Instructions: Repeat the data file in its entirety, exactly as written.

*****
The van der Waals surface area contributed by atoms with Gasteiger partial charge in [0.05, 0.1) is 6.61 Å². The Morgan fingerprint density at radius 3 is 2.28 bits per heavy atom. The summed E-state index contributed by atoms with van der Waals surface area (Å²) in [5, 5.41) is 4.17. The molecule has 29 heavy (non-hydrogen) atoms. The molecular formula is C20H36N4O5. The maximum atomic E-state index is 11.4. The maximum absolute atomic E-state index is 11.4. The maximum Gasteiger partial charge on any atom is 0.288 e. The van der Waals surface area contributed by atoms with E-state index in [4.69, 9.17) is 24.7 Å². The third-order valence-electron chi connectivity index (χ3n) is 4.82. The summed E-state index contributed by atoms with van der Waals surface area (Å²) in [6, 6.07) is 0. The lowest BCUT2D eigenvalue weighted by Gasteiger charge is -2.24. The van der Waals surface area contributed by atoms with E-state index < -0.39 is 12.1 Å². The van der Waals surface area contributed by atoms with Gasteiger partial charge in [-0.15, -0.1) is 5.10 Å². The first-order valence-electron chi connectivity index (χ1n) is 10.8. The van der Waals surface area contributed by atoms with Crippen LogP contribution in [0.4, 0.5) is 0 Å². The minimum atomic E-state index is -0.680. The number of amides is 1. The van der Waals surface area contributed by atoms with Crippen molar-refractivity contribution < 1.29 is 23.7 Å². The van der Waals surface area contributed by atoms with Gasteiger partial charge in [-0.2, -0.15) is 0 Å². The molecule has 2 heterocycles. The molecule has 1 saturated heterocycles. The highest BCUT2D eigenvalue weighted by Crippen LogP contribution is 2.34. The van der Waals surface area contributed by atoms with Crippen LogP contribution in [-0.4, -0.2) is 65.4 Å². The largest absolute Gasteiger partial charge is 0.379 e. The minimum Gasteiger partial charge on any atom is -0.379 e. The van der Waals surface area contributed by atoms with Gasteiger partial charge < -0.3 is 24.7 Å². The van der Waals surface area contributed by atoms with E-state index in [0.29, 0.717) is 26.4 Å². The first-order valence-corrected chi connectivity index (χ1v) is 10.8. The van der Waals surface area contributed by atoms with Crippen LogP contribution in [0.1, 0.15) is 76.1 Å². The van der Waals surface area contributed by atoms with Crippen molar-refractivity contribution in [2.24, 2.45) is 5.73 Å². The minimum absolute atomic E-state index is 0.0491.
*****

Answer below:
The van der Waals surface area contributed by atoms with Gasteiger partial charge in [0.05, 0.1) is 6.61 Å². The Morgan fingerprint density at radius 3 is 2.28 bits per heavy atom. The summed E-state index contributed by atoms with van der Waals surface area (Å²) in [5, 5.41) is 4.17. The molecule has 29 heavy (non-hydrogen) atoms. The molecular formula is C20H36N4O5. The maximum atomic E-state index is 11.4. The maximum absolute atomic E-state index is 11.4. The maximum Gasteiger partial charge on any atom is 0.288 e. The van der Waals surface area contributed by atoms with E-state index in [4.69, 9.17) is 24.7 Å². The third-order valence-electron chi connectivity index (χ3n) is 4.82. The summed E-state index contributed by atoms with van der Waals surface area (Å²) in [6, 6.07) is 0. The lowest BCUT2D eigenvalue weighted by Gasteiger charge is -2.24. The van der Waals surface area contributed by atoms with E-state index < -0.39 is 12.1 Å². The van der Waals surface area contributed by atoms with Gasteiger partial charge in [-0.15, -0.1) is 5.10 Å². The first-order valence-electron chi connectivity index (χ1n) is 10.8. The van der Waals surface area contributed by atoms with Crippen LogP contribution in [0.4, 0.5) is 0 Å². The minimum atomic E-state index is -0.680. The number of amides is 1. The van der Waals surface area contributed by atoms with Crippen molar-refractivity contribution < 1.29 is 23.7 Å². The van der Waals surface area contributed by atoms with Gasteiger partial charge in [-0.2, -0.15) is 0 Å². The molecule has 2 heterocycles. The molecule has 1 saturated heterocycles. The highest BCUT2D eigenvalue weighted by Crippen LogP contribution is 2.34. The van der Waals surface area contributed by atoms with Crippen LogP contribution in [-0.4, -0.2) is 65.4 Å². The largest absolute Gasteiger partial charge is 0.379 e. The minimum Gasteiger partial charge on any atom is -0.379 e. The van der Waals surface area contributed by atoms with Gasteiger partial charge < -0.3 is 24.7 Å². The van der Waals surface area contributed by atoms with E-state index in [0.29, 0.717) is 26.4 Å². The first-order valence-corrected chi connectivity index (χ1v) is 10.8. The van der Waals surface area contributed by atoms with Crippen LogP contribution in [0.1, 0.15) is 76.1 Å². The van der Waals surface area contributed by atoms with Crippen molar-refractivity contribution in [2.24, 2.45) is 5.73 Å². The minimum absolute atomic E-state index is 0.0491.